Alexa Friedrich -The Liberated Collection-

"What's been the toughest part about being a senior?" This is a question I really enjoy gleaning answers from my seniors. It usually propels honesty, and even opens them up to a certain level of vulnerability. Most tell me about challenging math classes, one may mention aggravation towards a teacher, and of course a few admit to being bothered by cattiness and other brushes with typical high school drama. Alexa concluded her answer to my question, and after a thirty minute drive home from downtown Phoenix, I have never shook my head in disgust so vehemently as I did that evening. Alexa has now finished her first year in college --she's leaving Tucson with a 4.0. She loves to perform, and has danced for years. She has a horse named Jazz, whom she treats with such delicacy. She is obsessed with kids and ultimately wants to purse pediatric oncology. She is beautiful, in a effortless sort of way. Her voice calms nerves, and her sweetness instills a desire to reciprocate such kindness. She still laughs easy, something I'm sure she had to discover again.

This isn't the platform to tell her story completely -- I got midway through the pre-production process for a documentary on the subject, before unfortunately deciding to axe the project -- it deserves a much larger stage to deliver the justice she deserves, but I will share a sliver of her struggle.

While in her sophomore year, Alexa's best friend -- who we'll call Melissa -- started getting sick. Melissa's health was a constant concern. She told Alexa about hospital visits relating to heart rhythm problems, even having to undergo procedures, and being prescribed drugs regarding this condition, even sharing with Alexa that she had traveled to Colorado for a scary procedure in attempt to solve her heart issues. Melissa had even gone into full cardiac arrest and was on life support for a period of time. Many months later through texting her family, she was told that doctors had discovered a bump inside her head. It was cancerous. And it was inside her brain. Alexa's best friend had cancer and was handed an expiration date. Melissa had seizures at school, balance problems, and would even experience short term memory loss. This went on for months. Alexa was devastated and was not coping well. Her mom enrolled her in grief counseling. After attempting to initiate a Make A Wish project for Melissa, the friendship between Melissa and Alexa started to deteriorate. Melissa's mom claimed they were overstepping their boundaries. This was the turning point. Melissa basically campaigned to have Alexa friendless. Suddenly, Alexa was an outcast, though her heart still ached for her dying friend.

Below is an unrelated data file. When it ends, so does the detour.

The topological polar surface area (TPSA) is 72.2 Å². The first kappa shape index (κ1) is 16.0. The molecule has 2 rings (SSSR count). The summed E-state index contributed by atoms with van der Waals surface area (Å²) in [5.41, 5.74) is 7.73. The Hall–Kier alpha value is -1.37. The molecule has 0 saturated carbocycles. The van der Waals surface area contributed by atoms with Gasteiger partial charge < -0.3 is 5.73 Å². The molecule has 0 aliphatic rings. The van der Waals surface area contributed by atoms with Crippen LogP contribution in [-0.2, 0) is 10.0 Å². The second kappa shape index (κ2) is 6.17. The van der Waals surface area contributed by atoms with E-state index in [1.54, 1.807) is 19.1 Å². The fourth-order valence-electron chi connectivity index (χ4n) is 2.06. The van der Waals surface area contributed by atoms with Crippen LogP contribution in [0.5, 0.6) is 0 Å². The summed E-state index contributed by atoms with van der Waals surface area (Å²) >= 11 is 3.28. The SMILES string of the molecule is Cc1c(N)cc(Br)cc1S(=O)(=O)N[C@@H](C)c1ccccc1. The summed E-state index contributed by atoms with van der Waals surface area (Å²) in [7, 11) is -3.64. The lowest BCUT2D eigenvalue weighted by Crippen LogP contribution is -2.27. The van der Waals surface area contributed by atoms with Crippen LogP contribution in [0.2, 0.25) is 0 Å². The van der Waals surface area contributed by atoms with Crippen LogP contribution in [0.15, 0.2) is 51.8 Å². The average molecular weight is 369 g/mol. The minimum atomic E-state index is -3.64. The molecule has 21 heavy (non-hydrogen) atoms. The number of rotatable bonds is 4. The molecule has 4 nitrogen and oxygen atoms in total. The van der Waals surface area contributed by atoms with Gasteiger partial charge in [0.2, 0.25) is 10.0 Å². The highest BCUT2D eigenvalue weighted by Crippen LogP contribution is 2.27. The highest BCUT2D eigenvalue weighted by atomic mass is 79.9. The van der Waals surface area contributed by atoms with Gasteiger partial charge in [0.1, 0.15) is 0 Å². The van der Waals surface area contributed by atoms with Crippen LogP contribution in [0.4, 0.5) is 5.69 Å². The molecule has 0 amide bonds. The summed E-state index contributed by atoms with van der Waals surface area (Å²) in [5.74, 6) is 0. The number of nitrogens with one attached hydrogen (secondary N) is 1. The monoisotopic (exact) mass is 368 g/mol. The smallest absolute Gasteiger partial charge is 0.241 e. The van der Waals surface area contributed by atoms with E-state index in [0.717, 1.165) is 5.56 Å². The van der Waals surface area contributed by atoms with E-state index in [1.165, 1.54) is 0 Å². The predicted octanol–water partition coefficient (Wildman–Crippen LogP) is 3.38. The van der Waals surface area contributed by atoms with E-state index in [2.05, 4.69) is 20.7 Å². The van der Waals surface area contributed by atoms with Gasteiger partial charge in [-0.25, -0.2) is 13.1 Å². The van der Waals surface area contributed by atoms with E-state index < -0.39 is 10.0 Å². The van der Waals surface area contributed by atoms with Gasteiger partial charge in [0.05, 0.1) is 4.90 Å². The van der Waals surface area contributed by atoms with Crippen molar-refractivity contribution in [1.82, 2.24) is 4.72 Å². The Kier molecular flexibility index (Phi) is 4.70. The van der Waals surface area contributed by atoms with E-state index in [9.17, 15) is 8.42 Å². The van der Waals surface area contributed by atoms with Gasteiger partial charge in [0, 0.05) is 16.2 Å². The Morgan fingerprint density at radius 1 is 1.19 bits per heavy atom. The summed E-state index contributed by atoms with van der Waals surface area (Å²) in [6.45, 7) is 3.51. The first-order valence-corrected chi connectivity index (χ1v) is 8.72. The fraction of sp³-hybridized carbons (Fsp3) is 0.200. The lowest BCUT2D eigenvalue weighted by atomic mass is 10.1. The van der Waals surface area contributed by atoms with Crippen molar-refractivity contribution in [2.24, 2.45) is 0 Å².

Many months later, Melissa informed Alexa that an MRI showed that the tumor was turning to scar tissue, and that the recent lumbar punctures showed no abnormal scars. It was a miracle.

At the beginning of the following school year, Alexa was informed that Melissa had been lying about being sick. She told Alexa that Melissa never had cancer and she had lied from the beginning of it all. The group of girls that had abandoned Alexa months before, apologized.

Melissa put on a show. Her theatrics were elaborate and believable. She weaved a web of masterful deception, and Alexa was her most affected victim.

I've practically shared a single corner piece to a thousand piece puzzle. There were death threats directed towards Alexa, multiple misuses of leadership at high positions -- Melissa's mom was involved in the deceit and she is a principal at a nearby high school -- and a total and absolute disregard for the innocent.

Apparently Sandra Day O'Connor has adopted TNT's "We Know Drama" slogan. But through listening to multiple accounts of this story through Alexa and even the friends that blackballed her, my heart ached for Alexa. She never wronged anyone. Her wrong decision was picking Melissa as a friend. Imagine trying to find trust in people again after spending a year under the impression that your best friend will die of brain cancer and then discovering it was a complete hoax. It's a terrifying thought.

I of course wanted to interview Melissa -- who happened to be her school's student body president -- and learn more about this extremely troubled, but yet charismatic girl, who was able to manipulate hundreds of individuals and escape without any punishment. She certainly showed signs of Munchausen Syndrome. She declined my offer to share her version of what happened, and with her disinterest came the decision to cut the doc short. It's a terrible shame considering the amount of wrongdoing that took place and the endless array of questions that deserve to be answered by many suspect individuals. The actions of so many deserved explanation, and through a documentary that could have gone viral, those explanations may have become audible...

I hope Alexa has moved on from this, and if she has I would be even more impressed. I'm still seething over it all. She is one of the most sincere seniors I've ever had the pleasure of photographing, and she deserves more. This story won't define her, and it will certainly be one of the many challenges that Alexa triumphantly overcomes in her life. Her courage certainly left an imprint on me. I can only hope that my daughter would address such adversity and distress with such grace as Alexa did. This is the stunning and resilient Alexa Friedrich, and she's been liberated.